LONDON (Reuters) - Two former Libor traders, one of whom has been convicted for conspiracy to rig the global interest rate benchmark, have complained to the police about an expert witness used by the Serious Fraud Office in four trials over rate manipulation.
Tom Hayes, a British former UBS (UBSG.S) and Citigroup (C.N) trader jailed in 2015, and Ryan Reich, an American former Barclays (BARC.L) trader acquitted this year, have sent reports to the Metropolitan Police about the conduct of SFO witness Saul Haydon Rowe, Hayes’s lawyer Karen Todner said on Thursday.
Alex Pabon, an American former Barclays trader convicted in a Libor case last year, is taking legal advice on following suit, his wife Julie said.
Hayes and Reich allege that Rowe, the SFO’s chief banking witness and a former director of Turing Experts, between 2014 and 2017 might have misled the SFO, the defense, judges and juries during four criminal trials.
“I hereby ... request that you conduct an investigation as to whether or not Mr Rowe has committed criminal offences, including but not limited to perverting the course of justice, perjury, fraud by false representation, fraud by failing to disclose information and contempt of court,” said a report by Todner on behalf of Hayes sent to the Metropolitan Police on Wednesday, which was seen by Reuters.
Rowe denied in court this year that he had misled the SFO and jurors about his expertise, according to a transcript of court proceedings. Rowe, a former trader, who resigned from Turing Experts on June 12, was not immediately available for comment. A spokesman for Turing Experts declined to comment.
The Metropolitan Police confirmed it had received requests for advice about witness testimony. “The content of that correspondence awaits assessment,” it said in a statement.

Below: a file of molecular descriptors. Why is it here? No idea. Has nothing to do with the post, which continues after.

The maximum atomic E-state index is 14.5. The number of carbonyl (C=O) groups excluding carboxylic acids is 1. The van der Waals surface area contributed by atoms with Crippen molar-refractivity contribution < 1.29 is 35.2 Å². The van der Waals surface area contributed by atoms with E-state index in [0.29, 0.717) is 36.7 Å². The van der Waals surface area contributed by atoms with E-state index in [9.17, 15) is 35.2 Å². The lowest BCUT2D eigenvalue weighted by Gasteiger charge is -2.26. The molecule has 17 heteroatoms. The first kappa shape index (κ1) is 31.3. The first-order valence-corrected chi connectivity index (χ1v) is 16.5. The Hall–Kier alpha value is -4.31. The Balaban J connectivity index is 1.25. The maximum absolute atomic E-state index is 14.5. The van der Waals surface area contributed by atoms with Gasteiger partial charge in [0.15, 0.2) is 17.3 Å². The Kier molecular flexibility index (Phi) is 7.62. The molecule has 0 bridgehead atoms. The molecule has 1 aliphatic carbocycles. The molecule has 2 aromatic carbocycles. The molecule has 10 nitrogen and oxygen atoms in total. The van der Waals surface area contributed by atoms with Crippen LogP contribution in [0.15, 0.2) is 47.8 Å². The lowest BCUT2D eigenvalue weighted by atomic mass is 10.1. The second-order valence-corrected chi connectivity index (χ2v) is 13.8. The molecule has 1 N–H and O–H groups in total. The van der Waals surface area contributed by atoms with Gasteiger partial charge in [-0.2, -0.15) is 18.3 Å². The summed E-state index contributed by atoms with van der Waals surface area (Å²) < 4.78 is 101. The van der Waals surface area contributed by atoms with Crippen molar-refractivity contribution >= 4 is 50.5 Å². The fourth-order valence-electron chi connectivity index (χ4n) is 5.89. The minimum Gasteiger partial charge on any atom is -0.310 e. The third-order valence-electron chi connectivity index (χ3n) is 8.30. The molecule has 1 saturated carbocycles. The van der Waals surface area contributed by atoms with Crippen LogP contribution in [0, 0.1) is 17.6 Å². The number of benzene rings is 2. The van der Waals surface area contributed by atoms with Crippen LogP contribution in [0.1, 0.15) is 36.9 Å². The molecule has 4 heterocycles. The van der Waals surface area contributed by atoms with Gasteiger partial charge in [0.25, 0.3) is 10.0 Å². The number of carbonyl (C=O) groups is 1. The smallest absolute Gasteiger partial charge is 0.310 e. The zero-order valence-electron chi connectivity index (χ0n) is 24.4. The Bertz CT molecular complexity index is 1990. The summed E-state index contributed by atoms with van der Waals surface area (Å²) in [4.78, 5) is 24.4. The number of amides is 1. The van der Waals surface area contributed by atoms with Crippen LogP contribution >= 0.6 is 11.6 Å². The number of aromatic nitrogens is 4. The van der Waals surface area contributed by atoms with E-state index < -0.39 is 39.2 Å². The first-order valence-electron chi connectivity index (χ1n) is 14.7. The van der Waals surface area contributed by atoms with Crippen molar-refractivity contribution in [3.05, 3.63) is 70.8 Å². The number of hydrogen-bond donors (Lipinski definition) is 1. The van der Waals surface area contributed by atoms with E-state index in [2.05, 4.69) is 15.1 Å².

Rowe testified in four SFO Libor trials by providing expert evidence on banking and trading, such as short-term interest rate (STIR) trading, and interpreted communications with or between rate derivatives traders presented in court.
But when Reich was re-tried this year, after a previous jury was unable to reach a verdict in his case, Rowe admitted breaching court rules by contacting others during breaks in the court proceedings to check he understood terms about which he was testifying as an expert.
The SFO paid Turing Experts more than 410,000 pounds ($530,000) since February 2014, according to a Freedom of Information request. The SFO declined to comment on Thursday.
Scrutiny of Libor cases is growing as a U.S. appeals court on July 19 overturned the convictions of two British ex Rabobank traders over the use of compelled testimony in their trials.
Britain’s Criminal Cases Review Commission, which investigate cases where people have lost an appeal but believe they have been wrongly convicted, agreed in April to review Hayes’s case to see whether it could be referred back to the Court of Appeal, a spokesman confirmed.
Hayes, who is serving an 11-year jail sentence, and Pabon, sentenced to two years and nine months, are among five men convicted in Britain for conspiracy to rig the London interbank offered rate (Libor), a benchmark for rates on trillions of dollars of financial contracts. Eight others have been acquitted.
Pabon was released in March but cannot find a job with a fraud conviction, according to his wife Julie. He last month applied to serve further grounds of appeal against his conviction because of Rowe’s evidence at his trial, according to court filings.
Andrew Bailey, the head of the Financial Conduct Authority (FCA), said on Thursday Libor would be scrapped by the end of 2021 and replaced with an alternative benchmark.
($1 = 0.7693 pounds)
Reporting by Kirstin Ridley. Editing by Jane Merriman